Congolese President Joseph Kabila and Rwandan President Paul Kagame held a one-on-one meeting last Sunday to discuss the recent deterioration of security along the border between their two countries. The presidents, with the backing of the regional International Conference of the Great Lakes Region, or ICGLR, agreed in principal to a number of steps to resolve the crisis in eastern Congo, including the creation of a neutral international force that would patrol their borders and act as a counter force against militias operating in the area, such as the M23, the FDLR, and any other destabilizing forces. Last week, the M23 made significant advances on key transit towns along the borders between Congo, Rwanda, and Uganda, some of which are areas known for rich mineral resources. The capture of these towns has caused further insecurity within the region and led to the mass displacement of thousands of Congolese civilians.
While the international community welcomes cooperation and collaboration between the two former enemies, the details of the Rwanda-Congo agreement remain in question. As of now, it is not certain which countries will supply troops to the patrol force and who will fund it. Civil society members whose advocacy was instrumental to advancing the concept of an international force said several countries in the region offered to provide troops, though those details have not been made public yet. “At a follow up meeting scheduled on August 7-8 in Nairobi, heads of states will decide which troops will be launched,” North Kivu civil society chairman Thomas d’Aquin Muiti told Enough. The African Union has also publicly supported this agreement and has stated that it is willing to contribute to the force.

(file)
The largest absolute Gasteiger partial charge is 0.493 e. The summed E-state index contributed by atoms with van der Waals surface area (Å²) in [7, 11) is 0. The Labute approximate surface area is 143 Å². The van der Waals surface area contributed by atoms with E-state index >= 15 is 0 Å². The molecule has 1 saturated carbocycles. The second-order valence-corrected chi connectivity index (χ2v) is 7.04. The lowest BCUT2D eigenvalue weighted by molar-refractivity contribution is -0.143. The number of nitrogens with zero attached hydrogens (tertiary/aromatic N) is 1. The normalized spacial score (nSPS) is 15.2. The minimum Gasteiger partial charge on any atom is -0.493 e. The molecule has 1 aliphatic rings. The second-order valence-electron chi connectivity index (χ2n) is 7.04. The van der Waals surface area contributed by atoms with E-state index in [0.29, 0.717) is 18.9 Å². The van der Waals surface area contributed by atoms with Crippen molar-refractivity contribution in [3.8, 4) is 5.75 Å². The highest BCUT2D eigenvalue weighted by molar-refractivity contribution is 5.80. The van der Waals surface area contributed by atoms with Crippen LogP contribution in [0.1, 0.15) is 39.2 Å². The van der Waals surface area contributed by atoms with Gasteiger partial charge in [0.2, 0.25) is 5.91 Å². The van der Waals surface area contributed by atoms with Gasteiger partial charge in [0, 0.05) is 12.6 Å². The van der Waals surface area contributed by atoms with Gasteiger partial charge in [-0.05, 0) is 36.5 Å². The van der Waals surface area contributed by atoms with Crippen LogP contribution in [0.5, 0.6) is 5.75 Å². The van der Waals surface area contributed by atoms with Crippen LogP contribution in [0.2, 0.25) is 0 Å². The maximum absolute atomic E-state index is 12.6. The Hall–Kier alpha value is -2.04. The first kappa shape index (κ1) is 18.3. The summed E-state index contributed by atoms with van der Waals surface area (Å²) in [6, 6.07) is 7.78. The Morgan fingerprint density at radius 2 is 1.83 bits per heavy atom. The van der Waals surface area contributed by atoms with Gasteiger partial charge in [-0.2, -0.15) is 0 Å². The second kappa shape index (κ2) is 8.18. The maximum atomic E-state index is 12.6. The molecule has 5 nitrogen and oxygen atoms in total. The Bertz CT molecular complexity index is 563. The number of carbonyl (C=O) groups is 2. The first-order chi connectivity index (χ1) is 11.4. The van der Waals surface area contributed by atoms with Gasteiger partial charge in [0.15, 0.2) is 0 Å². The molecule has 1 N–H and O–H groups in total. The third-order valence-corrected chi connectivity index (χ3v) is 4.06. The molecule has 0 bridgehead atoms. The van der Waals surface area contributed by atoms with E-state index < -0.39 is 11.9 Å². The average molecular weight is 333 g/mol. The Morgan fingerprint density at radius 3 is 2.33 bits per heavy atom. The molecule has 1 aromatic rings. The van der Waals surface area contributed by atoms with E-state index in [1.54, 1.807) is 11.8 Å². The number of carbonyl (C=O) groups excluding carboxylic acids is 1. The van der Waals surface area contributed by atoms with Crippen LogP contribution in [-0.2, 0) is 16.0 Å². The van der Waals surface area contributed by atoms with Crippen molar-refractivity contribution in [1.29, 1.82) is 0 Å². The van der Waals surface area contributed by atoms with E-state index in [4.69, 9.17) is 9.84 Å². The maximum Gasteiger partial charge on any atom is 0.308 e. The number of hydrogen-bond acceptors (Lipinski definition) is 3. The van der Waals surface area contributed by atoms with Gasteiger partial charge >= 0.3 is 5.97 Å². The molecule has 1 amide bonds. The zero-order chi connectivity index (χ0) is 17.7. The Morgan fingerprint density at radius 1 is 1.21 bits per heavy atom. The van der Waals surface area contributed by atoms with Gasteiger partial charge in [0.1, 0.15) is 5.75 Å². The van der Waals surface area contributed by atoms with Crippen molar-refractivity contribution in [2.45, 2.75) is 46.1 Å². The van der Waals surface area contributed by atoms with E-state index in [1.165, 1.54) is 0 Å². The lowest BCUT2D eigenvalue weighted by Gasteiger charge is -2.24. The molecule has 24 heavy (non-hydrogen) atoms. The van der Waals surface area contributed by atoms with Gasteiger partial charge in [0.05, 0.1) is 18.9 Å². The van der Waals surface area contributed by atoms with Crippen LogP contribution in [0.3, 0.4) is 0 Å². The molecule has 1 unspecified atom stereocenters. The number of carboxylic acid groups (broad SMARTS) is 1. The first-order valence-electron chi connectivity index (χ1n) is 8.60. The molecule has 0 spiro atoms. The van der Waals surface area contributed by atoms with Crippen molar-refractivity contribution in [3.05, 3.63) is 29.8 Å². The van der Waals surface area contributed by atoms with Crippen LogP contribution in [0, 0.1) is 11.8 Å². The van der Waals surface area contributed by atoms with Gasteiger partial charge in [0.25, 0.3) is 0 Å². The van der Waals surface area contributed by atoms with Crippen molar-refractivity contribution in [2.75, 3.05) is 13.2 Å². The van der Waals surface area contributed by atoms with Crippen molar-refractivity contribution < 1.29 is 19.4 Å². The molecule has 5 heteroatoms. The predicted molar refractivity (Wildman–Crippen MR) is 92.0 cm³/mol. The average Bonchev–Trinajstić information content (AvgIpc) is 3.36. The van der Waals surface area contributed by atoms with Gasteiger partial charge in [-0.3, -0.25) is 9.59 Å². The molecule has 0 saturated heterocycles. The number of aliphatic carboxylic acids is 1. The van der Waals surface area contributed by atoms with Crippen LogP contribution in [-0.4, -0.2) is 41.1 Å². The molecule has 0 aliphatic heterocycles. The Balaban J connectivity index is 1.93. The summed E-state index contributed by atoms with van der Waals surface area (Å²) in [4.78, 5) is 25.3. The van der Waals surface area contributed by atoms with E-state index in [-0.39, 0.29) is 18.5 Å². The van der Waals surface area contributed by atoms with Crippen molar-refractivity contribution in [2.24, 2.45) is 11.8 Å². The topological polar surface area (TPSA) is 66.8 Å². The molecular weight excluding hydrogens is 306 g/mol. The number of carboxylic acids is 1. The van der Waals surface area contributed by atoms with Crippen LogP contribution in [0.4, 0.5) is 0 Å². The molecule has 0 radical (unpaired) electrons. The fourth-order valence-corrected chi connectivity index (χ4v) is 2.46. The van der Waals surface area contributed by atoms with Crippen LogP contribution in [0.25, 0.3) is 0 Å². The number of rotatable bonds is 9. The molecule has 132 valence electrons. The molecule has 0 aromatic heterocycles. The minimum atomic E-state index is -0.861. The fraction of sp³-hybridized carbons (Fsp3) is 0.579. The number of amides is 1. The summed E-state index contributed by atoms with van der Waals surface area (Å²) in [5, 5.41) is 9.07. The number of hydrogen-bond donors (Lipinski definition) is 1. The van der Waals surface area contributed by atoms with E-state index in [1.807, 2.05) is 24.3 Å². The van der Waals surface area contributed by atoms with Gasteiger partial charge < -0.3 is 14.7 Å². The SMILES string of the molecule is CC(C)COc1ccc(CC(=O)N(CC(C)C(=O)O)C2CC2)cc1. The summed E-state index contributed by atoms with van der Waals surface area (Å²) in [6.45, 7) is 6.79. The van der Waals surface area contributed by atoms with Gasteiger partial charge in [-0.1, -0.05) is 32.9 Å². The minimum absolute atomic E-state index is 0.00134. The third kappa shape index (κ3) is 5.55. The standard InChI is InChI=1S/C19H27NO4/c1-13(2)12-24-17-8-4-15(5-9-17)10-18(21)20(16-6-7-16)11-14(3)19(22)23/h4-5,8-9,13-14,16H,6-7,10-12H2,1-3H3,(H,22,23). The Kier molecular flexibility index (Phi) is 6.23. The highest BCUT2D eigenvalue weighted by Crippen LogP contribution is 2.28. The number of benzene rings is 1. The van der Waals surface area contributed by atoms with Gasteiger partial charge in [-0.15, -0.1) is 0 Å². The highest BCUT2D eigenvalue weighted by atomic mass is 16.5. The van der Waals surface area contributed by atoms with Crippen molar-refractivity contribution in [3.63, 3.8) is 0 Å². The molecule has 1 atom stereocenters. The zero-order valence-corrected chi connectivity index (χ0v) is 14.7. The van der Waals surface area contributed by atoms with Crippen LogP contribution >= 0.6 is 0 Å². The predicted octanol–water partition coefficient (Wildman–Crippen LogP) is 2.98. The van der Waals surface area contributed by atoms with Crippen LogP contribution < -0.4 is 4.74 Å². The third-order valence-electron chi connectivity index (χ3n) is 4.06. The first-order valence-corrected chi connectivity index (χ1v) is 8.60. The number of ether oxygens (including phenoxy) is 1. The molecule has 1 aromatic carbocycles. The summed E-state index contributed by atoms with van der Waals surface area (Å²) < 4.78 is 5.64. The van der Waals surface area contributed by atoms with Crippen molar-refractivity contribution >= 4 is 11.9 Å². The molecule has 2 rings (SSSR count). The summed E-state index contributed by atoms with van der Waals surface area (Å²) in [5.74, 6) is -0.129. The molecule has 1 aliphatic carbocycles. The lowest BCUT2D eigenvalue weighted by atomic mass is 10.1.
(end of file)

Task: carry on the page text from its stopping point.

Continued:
Many Congolese as well as members of the international community remain skeptical as to what this agreement will actually achieve. Since the leak of details contained in the addendum of the latest U.N. Group of Experts report, the Rwandan government has been under scrutiny from both the international community as well as the Congolese government alleging that Rwanda is providing troops and equipment to the M23 rebels. While the Rwandan government has repeatedly denied these allegations, the evidence presented by the group of experts puts them in a difficult position with their international allies, including the United States. In light of this, some sources on the ground suggested they believe the Rwandan government made the agreement because they expected that few countries, if any, would be willing to supply troops for the patrol force. Some Enough sources expressed doubt about the impact such a force could even have, given that there is already an international presence on the ground through the U.N.’s mission in the Congo, or MONUSCO, and three Rwanda battalions stationed in eastern Congo for over a year. MONUSCO is one of the world’s largest U.N. peacekeeping missions, with more than 17,000 troops currently stationed in the Congo. However, it has been unsuccessful in curbing the violence in the region and has done little to protect the Congolese civilian population.
The Enough Project encourages continued cooperation from both the Congolese and Rwandan governments toward ending the violent activities of the M23, FDLR, and other illegal armed groups operating in eastern Congo. However, finding a solution to the conflict will also require assertive action from all regional parties.
Fidel Bafilemba and Sarah Zingg Wimmer contributed to this post.
Photo: Congolese President Joseph Kabila (AP)